It’s often assumed that Stoicism is all about repressing emotions and that being Stoic means behaving like the TV/film character in Star Trek, Mr Spock: totally devoid of emotion. But this is a misperception: Stoicism was not about suppressing emotion, but using logic and practical wisdom as a powerful force for ensuring emotions didn’t control us, and in so doing, we can achieve equanimity independently of external circumstances and the vagaries of life.
The most influential Stoic, however, is undoubtedly the Roman emperor, Marcus Aurelius. During his later life, he wrote down his thoughts in a private journal – Meditations. Although this was a personal journal, and apparently never intended to be published, but remains widely read today, and a great many of his observations have become widely adopted. Two are particularly central to any talking therapy:
‘You have power over your mind – not outside events. Realise this, and you will find strength,’ and ‘Very little is needed for a happy life: it is within you, in your way of thinking.’
He reminds us that as we will regularly encounter difficult people, so we need to be alert: ‘When you wake up in the morning, tell yourself: the people I deal with today will be meddling, ungrateful, arrogant, dishonest, jealous and surly. They are like this because they can’t tell good from evil.’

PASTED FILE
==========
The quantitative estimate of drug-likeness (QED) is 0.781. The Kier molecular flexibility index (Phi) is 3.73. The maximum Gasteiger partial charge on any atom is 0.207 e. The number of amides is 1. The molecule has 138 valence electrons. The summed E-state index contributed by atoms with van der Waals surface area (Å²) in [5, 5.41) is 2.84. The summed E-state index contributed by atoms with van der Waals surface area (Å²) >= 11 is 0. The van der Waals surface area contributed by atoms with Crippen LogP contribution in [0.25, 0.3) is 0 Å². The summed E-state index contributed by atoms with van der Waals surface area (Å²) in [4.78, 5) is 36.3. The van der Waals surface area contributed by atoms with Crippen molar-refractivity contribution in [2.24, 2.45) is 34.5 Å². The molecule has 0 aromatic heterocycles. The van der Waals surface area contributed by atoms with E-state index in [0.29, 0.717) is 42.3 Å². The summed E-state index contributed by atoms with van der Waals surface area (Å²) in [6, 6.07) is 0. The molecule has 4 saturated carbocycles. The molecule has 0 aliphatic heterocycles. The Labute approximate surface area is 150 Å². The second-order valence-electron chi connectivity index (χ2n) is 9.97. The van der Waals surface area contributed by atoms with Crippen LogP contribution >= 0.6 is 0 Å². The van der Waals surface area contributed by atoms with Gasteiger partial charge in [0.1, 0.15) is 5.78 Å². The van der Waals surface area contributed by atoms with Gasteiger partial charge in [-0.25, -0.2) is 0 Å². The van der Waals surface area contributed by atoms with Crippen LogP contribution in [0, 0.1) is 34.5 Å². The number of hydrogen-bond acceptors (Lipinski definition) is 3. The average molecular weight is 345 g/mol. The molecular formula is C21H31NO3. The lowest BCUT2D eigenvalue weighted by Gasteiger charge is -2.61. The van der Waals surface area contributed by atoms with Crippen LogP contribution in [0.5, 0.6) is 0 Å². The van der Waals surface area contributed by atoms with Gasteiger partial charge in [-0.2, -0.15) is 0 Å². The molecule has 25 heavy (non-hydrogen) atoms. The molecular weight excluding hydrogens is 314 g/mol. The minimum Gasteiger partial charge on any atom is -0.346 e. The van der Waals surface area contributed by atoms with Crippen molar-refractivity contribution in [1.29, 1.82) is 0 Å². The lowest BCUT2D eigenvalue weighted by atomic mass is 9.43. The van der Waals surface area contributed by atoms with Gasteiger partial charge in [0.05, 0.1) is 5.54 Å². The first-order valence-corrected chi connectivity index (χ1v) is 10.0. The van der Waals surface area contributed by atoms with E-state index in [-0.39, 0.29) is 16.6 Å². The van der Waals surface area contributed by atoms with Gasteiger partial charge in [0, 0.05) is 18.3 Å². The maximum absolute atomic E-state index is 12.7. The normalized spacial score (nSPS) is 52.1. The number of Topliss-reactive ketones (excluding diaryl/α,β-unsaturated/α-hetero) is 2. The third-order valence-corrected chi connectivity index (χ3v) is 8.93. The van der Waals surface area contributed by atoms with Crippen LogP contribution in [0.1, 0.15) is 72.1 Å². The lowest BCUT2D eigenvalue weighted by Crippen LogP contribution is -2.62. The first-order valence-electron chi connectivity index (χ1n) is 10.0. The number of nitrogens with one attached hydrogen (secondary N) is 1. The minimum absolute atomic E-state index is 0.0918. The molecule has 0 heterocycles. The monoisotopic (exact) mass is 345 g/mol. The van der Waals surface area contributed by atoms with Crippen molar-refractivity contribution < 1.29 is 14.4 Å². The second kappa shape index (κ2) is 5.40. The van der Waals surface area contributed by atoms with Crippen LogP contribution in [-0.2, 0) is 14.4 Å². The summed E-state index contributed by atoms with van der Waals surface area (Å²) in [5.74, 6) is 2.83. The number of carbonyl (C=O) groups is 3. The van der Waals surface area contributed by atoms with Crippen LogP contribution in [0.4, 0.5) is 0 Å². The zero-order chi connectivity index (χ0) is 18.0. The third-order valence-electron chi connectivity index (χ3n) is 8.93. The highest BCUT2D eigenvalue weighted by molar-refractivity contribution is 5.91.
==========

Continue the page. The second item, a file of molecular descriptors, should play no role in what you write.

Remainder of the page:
His Stoicism is, for me, encapsulated in this observation: ‘If you are distressed by anything external, the pain is not due to the thing itself, but to your estimate of it; and this you have the power to revoke at any moment.’
Both Ellis and Beck acknowledge the foundations of Stoicism. REBT recognises that people construct their own persona and irrational beliefs trigger negative emotions, and if not addressed, they have the potential to undermine the quality of life.
Similarly, healthy emotions can motivate, in contrast to unhealthy emotions which can be debilitating. Regret can, in a positive frame of mind, lead us to change our behaviour and learn from past mistakes; guilt and shame, however, can lead to stagnation and paralysis for fear of repeating mistakes. Mindset is clearly instrumental in guiding behaviour: there are more than enough challenges in life without exacerbating suffering by allowing pain and loss to lead us towards self-defeat and irrational responses. Those who have been abused can choose to maintain hate, or they choose to move on and not to remain a victim.
Given their conceptual roots, it is not surprising that at the heart of their therapeutic interventions, it is not events that affect us, but rather our feelings and behaviour are predicated on our thinking patterns, and it is these which determine beliefs and attitudes.
Whatever the world throws at us, we can always choose how to react. And that is timeless advice.
*** Image credit: Freepik
John Castleford is a psychotherapist based in Ireland. John specialises in helping those who have suffered due to toxic relationships. He tweets @MentalHealthier